vector< pair<string, pair<int, string> > > vec;
for_each(q, kings) {
istringstream st(*q);
// Split by space , name holds the King's name and numb his Roman.
string name, numb;
st >> name >> numb;
vec.push_back( make_pair(name, make_pair( toint(numb), numb) ) );
// Let it sort it for us:
sort(vec.begin(), vec.end());
vector<string> res;
for_each(q, vec) {
res.push_back( q->first + string(" ") + q->second.second );
return res;

Let's see how it goes.

Thursday, January 12, 2012

Codeforces round #102 div2

This was a good problem set imho. I began the match 4 minutes late. I think I did ok. Probably I will return to division 1 unless I made a stupid mistake (which could happen).

Problem A - Help Vasilisa the Wise 2
The numbers to write in the 4 boxes are limited to 1-9 . There definitely less than 9*9*9*9 combinations to try. In fact, lower than that if we cut cases with repeated numbers. Then for each combination, just verify that the line pairs give the sums c1, c2, r2, r2, d1 and d2, respectively.

int r1 , r2; 
int c1, c2;
int d1, d2;

void solve()
for (int a=1; a<=9; a++) {
for (int b=1; b<=9; b++) if (a!=b) {
for (int c=1; c<=9; c++) if (c!=b && c!=a) {
for (int d=1; d<=9; d++) if (c!=d && b!=d && a!=d) {
if ( (a + d == d1)
&&(b + c == d2)
&&(b + d == c2)
&&(a + c == c1)
&&(a + b == r1)
&&(c + d == r2)
) {
cout << a << " " << b<<endl;
cout << c << " " << d<<endl;




cout << "-1" << endl;

Update: Of course, with a little further thought you can find that if you just brute force for one of the boxes, the rest of the boxes can be found through simple equations like: (b = c1 - a). This faster solution wasn't needed though.

Problem C - Help Farmer
After submitting A, I noticed some fast submissions for problem C. So I gave it a try before B.

We have n = (A - 1)*(B- 2)*(C-2). We want to minimize/maximize A*B*C - n. We can try all possibilities for (A-1), note that it must be a divisor of n, hence there are O(sqrt(n)) possibilities for A. (Need to know how to iterate a number's divisors in O(sqrt(n)) time.). Second, (B-2) should be a divisor of n/(A-1), so we can also iterate through these divisors. The total complexity is sublinear (less than O(n)). It may be hard to find the actual formula. But it will work in time for n=1000000000.

In theory, A*B*C may overflow 64 bits integers. I am not sure if that is possible. But you can get rid of the triple product by just expanding A*B*C - (A-2)*(B-1)*(C-1) . If you expand that formula you will find something without A*B*C.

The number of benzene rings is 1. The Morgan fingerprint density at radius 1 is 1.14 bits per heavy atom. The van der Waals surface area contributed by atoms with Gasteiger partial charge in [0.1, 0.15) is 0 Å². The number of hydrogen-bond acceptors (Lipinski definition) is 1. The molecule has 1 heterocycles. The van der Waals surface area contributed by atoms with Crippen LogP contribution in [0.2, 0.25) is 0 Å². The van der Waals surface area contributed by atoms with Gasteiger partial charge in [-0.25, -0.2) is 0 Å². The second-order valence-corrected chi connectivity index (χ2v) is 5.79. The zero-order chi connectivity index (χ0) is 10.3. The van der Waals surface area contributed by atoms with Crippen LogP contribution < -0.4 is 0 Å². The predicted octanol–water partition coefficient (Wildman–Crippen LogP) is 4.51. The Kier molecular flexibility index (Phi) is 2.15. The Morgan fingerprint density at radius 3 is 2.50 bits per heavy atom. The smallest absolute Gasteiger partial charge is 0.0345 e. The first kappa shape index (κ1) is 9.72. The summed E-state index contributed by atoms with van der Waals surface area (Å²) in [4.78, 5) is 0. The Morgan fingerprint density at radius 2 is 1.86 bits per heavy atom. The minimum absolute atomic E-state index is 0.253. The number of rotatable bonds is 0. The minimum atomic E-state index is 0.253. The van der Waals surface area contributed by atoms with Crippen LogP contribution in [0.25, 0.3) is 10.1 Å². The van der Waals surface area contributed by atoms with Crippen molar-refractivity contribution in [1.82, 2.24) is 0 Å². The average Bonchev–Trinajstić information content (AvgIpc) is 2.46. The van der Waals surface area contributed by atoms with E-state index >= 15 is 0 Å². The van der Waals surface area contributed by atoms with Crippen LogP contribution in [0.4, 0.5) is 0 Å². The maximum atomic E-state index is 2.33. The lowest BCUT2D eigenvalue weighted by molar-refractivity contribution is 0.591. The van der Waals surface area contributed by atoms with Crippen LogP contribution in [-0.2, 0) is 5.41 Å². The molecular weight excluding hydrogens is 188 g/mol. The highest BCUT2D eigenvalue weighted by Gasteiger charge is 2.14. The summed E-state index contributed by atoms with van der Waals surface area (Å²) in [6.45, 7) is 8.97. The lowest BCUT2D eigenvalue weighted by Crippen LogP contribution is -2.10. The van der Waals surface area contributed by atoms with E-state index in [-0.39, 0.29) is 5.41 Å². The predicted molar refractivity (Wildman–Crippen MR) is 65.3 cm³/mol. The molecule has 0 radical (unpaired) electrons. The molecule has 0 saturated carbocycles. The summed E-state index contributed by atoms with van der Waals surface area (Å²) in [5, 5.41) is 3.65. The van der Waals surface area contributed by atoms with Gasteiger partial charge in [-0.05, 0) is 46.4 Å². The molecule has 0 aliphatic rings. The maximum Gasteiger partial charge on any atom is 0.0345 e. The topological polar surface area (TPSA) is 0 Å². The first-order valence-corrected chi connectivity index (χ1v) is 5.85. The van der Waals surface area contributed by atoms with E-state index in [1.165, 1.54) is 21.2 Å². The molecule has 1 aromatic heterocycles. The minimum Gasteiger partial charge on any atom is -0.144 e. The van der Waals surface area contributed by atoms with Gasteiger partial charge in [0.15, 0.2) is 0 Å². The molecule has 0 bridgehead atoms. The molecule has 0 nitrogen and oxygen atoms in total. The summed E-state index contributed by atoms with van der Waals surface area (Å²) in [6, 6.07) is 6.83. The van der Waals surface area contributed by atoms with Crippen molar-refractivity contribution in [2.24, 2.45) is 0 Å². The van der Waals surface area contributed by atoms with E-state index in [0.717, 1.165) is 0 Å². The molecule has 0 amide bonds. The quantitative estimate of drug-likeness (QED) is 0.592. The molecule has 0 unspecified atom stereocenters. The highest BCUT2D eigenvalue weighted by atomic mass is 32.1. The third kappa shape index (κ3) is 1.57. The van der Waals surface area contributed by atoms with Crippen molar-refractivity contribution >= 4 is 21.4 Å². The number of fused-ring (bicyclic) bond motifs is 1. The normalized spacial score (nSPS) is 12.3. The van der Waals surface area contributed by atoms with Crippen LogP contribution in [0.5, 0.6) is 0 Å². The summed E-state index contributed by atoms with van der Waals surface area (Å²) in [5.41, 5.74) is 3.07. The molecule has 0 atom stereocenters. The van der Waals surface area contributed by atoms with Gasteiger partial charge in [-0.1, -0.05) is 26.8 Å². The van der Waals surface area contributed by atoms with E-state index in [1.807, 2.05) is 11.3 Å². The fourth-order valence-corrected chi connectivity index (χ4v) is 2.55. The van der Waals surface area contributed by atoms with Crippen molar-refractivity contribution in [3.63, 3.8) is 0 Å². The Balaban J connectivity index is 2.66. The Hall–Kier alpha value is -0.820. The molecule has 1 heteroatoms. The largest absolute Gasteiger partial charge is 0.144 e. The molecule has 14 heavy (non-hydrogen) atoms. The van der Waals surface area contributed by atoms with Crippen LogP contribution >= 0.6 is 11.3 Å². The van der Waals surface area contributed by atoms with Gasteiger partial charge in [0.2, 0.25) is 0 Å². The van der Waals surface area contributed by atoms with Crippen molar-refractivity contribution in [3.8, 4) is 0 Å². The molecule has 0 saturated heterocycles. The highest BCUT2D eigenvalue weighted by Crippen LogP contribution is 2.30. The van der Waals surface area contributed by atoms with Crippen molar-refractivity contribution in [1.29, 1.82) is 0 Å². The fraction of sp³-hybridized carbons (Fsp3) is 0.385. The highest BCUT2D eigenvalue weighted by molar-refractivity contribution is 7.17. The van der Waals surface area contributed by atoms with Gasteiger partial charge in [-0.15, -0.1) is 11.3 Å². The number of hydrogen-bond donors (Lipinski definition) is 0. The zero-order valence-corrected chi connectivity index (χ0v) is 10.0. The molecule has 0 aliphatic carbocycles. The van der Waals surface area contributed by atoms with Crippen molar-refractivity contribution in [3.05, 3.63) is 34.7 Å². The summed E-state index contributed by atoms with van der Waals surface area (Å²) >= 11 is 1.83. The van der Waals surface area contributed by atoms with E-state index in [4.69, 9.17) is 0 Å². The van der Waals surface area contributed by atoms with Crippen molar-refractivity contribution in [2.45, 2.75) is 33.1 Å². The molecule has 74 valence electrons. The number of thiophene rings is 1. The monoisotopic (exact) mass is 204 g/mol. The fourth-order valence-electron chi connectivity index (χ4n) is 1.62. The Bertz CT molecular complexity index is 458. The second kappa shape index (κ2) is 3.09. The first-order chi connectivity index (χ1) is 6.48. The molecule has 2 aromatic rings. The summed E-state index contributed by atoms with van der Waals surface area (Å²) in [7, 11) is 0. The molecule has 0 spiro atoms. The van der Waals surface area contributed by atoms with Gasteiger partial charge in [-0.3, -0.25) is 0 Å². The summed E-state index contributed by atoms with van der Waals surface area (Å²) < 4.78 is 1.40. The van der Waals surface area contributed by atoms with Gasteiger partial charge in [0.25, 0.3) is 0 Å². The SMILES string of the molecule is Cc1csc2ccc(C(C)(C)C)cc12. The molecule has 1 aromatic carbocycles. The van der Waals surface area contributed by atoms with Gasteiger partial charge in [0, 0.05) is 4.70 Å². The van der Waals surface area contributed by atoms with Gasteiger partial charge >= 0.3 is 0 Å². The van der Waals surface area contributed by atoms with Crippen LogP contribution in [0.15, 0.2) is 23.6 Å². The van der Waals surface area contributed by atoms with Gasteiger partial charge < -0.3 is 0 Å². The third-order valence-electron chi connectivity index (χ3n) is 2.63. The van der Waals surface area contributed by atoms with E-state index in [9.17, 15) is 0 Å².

typedef long long int64; 
#define long int64
void solve(long n)
long A, B, C;

// Look for A-1
// A-1 is a divisor of n
long A1, B2, C2;
long minres = numeric_limits<long>::max();
long maxres = numeric_limits<long>::min();
for (A1 = 1; A1 <= n/A1; A1++) { //O(sqrt(n)
if (n % A1 == 0) {
long a1[2] = {A1, n / A1} ;
for (int i=0; i<2; i++) {
long n1 = n / (a1[i]);
A = a1[i] + 1;
//Given (A-1), can we find (B-2)*(C-2) ?
for (B2 = 1; B2 <= n1/B2; B2++) {
//B and C are symmetric, no need to try all ways
if (n1 % B2 == 0) {
B = B2 + 2;
C = (n1 / B2) + 2;
long dif = 2*A*B + 2*A*C - 4*A + B*C - 2*B - 2*C + 4;
minres = std::min(minres, dif);
maxres = std::max(maxres, dif);



cout << minres << " "<<maxres<<endl;

#undef long

Problem B - Help Kingdom of Far Far Away 2
This is really just a implementation problem. Due to the factors stated in the problem statement, we should really try not to parse the original number as a float. We can just use it as a string, this should avoid any incidental rounding if it can actually happen. Then it is all about parsing the original string following the problem's instructions.

My code looks awful:
string solve(string s) 
bool neg = (s[0] == '-');
if (neg) {
s = s.substr(1);
int point = 0;
while ( (s[point] != '.') ) {
point ++;
if (point == s.length()) {
s = s + ".";
string dec = s.substr(point+1, 2);
int j = point;
stack<string> parts;
while (j >= 3) {
string p =s.substr(j-3, 3);
j -= 3;
string result = "$";
bool first = true;
if (j > 0) {
first = false;
result += s.substr(0, j);
while (! parts.empty() ) {
if (first) {
first = false;
} else {
result += ",";
result += parts.top();
result += string(".") + dec;
if (dec.length() < 2) {
result += string(2 - dec.length(), '0');

if (neg) {
result = string("(") + result + string(")");
return result;

Problem D - Help General
The first step is to notice that saying the squared distance to be 5 in a grid , is the same as saying that there is a Knight (Chess piece) move between the cells. Or rather for two cells, the difference in one coordinate must be 1 and the difference in the other coordinate 2.